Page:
Astral Imaging at Dogwood Ridge Observatory

Latitude: 3748'51.0" N"
Scottsville, Virginia 24590


(click on thumbnails to go to that image's page)






M45 - The Pleiades  or Seven Sisters
The Wide Field Image

Image Information

Quoted from SEDS:

Known pre-historically. Mentioned by Homer about 750 B.C., by biblical Amos about 750 B.C., and by Hesiod about 700 B.C.

The Pleiades, also known as Messier 45 (M45), are among those objects which are known since the earliest times. At least 6 member stars are visible to the naked eye, while under moderate conditions this number increases to 9, and under clear dark skies jumps up to more than a dozen (Vehrenberg, in his Atlas of Deep Sky Splendors, mentions that in 1579, well before the invention of the telescope, astronomer Moestlin has correctly drawn 11 Pleiades stars, while Kepler quotes observations of up to 14).

Modern observing methods have revealed that at least about 500 mostly faint stars belong to the Pleiades star cluster, spread over a 2 degree (four times the diameter of the Moon) field. Their density is pretty low, compared to other open clusters. This is one reason why the life expectation of the Pleiades cluster is also pretty low (see below).

According to Kenneth Glyn Jones, the earliest known references to this cluster are mentionings by Homer in his Ilias (about 750 B.C.) and his Odyssey (about 720 B.C.), and by Hesiod, about 700 B.C.. According to Burnham, they were seen in connection to the agricultural seasons of that time. Also, and the Bible has three references to the Pleiades (the Hebrew "Kiymah"): Job 9:7-9, Job 38:31-33, and Amos 5:8; the prophet Amos is believed to have given his message in 750 B.C. or 749 B.C., while there is no consent on the dating of the book of Job: Some believe it was written about 1,000 B.C. (the regency of Kings David and Solomon in old Israel) or earlier (Moses, about 13th to 16th century B.C.), others give reasons that it may have been created as late as the 3rd to 5th century B.C.. The present author [hf] does not know if the cluster is mentioned in one of the earlier Assyrian or Sumerian sources.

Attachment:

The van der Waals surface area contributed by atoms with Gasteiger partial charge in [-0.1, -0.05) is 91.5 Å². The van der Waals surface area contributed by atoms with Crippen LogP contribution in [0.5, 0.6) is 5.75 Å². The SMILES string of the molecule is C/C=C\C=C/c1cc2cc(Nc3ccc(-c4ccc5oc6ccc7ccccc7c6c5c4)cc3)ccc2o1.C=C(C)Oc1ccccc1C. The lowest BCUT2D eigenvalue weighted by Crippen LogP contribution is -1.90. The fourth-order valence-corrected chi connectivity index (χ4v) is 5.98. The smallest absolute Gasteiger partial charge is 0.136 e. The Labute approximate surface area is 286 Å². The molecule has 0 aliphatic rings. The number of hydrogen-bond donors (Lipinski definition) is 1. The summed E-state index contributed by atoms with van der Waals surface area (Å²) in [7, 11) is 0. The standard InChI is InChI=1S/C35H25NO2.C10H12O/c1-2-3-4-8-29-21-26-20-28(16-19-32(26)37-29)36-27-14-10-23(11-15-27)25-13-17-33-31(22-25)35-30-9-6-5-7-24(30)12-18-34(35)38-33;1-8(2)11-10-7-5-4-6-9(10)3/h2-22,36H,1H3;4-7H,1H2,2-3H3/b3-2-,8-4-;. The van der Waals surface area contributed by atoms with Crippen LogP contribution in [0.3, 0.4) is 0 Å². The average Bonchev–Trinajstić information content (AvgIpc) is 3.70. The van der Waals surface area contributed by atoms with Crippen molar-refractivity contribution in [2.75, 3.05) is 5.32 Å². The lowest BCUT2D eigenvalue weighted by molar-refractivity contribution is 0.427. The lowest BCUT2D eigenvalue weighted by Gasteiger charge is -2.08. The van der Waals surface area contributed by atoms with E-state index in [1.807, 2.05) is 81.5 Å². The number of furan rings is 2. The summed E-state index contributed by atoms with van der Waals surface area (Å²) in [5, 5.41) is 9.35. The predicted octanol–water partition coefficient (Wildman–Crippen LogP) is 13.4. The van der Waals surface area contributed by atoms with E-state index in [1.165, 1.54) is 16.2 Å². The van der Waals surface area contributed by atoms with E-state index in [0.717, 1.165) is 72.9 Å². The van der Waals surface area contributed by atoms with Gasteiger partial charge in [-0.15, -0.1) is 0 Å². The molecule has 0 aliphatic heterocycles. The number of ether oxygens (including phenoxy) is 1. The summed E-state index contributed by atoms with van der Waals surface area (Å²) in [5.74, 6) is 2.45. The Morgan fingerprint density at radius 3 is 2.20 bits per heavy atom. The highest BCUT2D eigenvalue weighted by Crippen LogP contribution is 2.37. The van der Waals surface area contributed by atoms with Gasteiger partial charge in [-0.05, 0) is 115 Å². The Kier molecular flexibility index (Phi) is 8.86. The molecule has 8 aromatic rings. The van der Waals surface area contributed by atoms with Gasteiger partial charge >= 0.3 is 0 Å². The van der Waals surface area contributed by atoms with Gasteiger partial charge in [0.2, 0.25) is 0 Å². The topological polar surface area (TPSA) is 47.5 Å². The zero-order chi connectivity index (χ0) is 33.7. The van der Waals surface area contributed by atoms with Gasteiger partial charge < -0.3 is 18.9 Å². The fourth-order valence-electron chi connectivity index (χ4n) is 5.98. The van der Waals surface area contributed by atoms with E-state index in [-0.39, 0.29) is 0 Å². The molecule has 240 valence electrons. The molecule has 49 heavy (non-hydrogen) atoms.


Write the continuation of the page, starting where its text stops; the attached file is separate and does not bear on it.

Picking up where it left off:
The Pleiades also carry the name "Seven Sisters"; according to Greek mythology, seven daughters and their parents. Their Japanese name is "Subaru", which was taken to christen the car of same name. The Persian name is "Soraya", after which the former Iranian empress was named. Old European (e.g., English and German) names indicate they were once compared to a "Hen with Chicks". Other cultures tell more and other lore of this naked-eye star cluster. Ancient Greek astronomers Eudoxus of Knidos (c. 403-350 BC) and Aratos of Phainomena (c. 270 BC) listed them as an own constellation: The Clusterers. This is also referred to by Admiral Smyth in his Bedford Catalog.

Burnham points out that the name "Pleiades" may be derived from either the Greek word for "to sail", or the word "pleios" meaning "full" or "many". The present author prefers the view that the name may be derived from the mythological mother, Pleione, which is also the name of one of the brighter stars.

According to Greek mythology, the main, visible stars are named for the seven daughters of "father" Atlas and "mother" Pleione: Alcyone, Asterope (a double star, also sometimes called Sterope), Electra, Maia, Merope, Taygeta and Celaeno. Bill Arnett has created a map of the Pleiades with the main star names. These stars are also labeled in a labeled copy of the UKS image which appears in this page. Also note our Pleiades map.

In 1767, Reverend John Michell used the Pleiades to calculate the probability to find such a group of stars in any place in the sky by chance alignment, and found the chance to be about 1/496,000. Therefore, and because there are more similar clusters, he concluded correctly that clusters should be physical groups (Michell 1767).

On March 4, 1769, Charles Messier included the Pleiades as No. 45 in his first list of nebulae and star clusters, published 1771.


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This image consists of images all taken at -30C at bin 1x1 for 10 minutes each. A total of 7 red, 7 green, and 7 blue images were used. All images used totaled 3-1/2 hours. All data was acquired using MaxImDl/CCD version 5.23 using ACP.   Images were reduced and saved in Pix Insight version 1.7.  Alignment, average combining, along with histogram stretching, deconvolution, and HDRWavelets was done using Pix Insight. Photoshop CS 5 was used to create the JPG versions for web presentation.  The image data was collected January 3, 2013 using ACP version 6.2.

Equipment and Location Information

Date January 3, 2013
Location Dogwood Ridge Observatory
Optics Takahashi FSQ-106
Mount Astro Physics AP1200GTO
Camera SBIG STL-11000M/FW10/
Filters Baader LRGB 50.8mm
Conditions Temperature low to mid 30s with moderate to good  seeing. Transparency good to moderate.

  Last Modified :01/23/09 12:40 AM